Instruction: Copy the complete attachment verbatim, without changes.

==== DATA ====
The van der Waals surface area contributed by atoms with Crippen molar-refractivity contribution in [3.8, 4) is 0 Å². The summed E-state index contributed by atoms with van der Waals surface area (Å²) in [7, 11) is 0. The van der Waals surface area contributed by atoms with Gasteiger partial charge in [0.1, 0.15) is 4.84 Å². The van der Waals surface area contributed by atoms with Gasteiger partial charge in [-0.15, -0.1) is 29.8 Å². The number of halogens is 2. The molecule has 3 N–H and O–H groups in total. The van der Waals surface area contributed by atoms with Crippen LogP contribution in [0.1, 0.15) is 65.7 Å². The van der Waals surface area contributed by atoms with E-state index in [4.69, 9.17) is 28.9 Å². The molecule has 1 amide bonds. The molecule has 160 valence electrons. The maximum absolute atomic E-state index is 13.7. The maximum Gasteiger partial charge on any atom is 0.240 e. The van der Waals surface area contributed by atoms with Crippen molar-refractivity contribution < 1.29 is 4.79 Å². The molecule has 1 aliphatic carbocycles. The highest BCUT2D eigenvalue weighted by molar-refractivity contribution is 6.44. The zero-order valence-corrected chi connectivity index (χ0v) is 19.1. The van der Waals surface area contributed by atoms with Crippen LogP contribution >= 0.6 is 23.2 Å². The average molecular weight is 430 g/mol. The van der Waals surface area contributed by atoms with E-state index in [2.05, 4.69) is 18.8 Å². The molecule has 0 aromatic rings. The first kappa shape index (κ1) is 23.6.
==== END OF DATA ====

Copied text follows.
The van der Waals surface area contributed by atoms with Crippen molar-refractivity contribution in [3.8, 4) is 0 Å². The summed E-state index contributed by atoms with van der Waals surface area (Å²) in [7, 11) is 0. The van der Waals surface area contributed by atoms with Gasteiger partial charge in [0.1, 0.15) is 4.84 Å². The van der Waals surface area contributed by atoms with Gasteiger partial charge in [-0.15, -0.1) is 29.8 Å². The number of halogens is 2. The molecule has 3 N–H and O–H groups in total. The van der Waals surface area contributed by atoms with Crippen LogP contribution in [0.1, 0.15) is 65.7 Å². The van der Waals surface area contributed by atoms with E-state index in [4.69, 9.17) is 28.9 Å². The molecule has 1 amide bonds. The molecule has 160 valence electrons. The maximum absolute atomic E-state index is 13.7. The maximum Gasteiger partial charge on any atom is 0.240 e. The van der Waals surface area contributed by atoms with Crippen molar-refractivity contribution < 1.29 is 4.79 Å². The molecule has 1 aliphatic carbocycles. The highest BCUT2D eigenvalue weighted by molar-refractivity contribution is 6.44. The zero-order valence-corrected chi connectivity index (χ0v) is 19.1. The van der Waals surface area contributed by atoms with Crippen LogP contribution >= 0.6 is 23.2 Å². The average molecular weight is 430 g/mol. The van der Waals surface area contributed by atoms with E-state index in [2.05, 4.69) is 18.8 Å². The molecule has 0 aromatic rings. The first kappa shape index (κ1) is 23.6.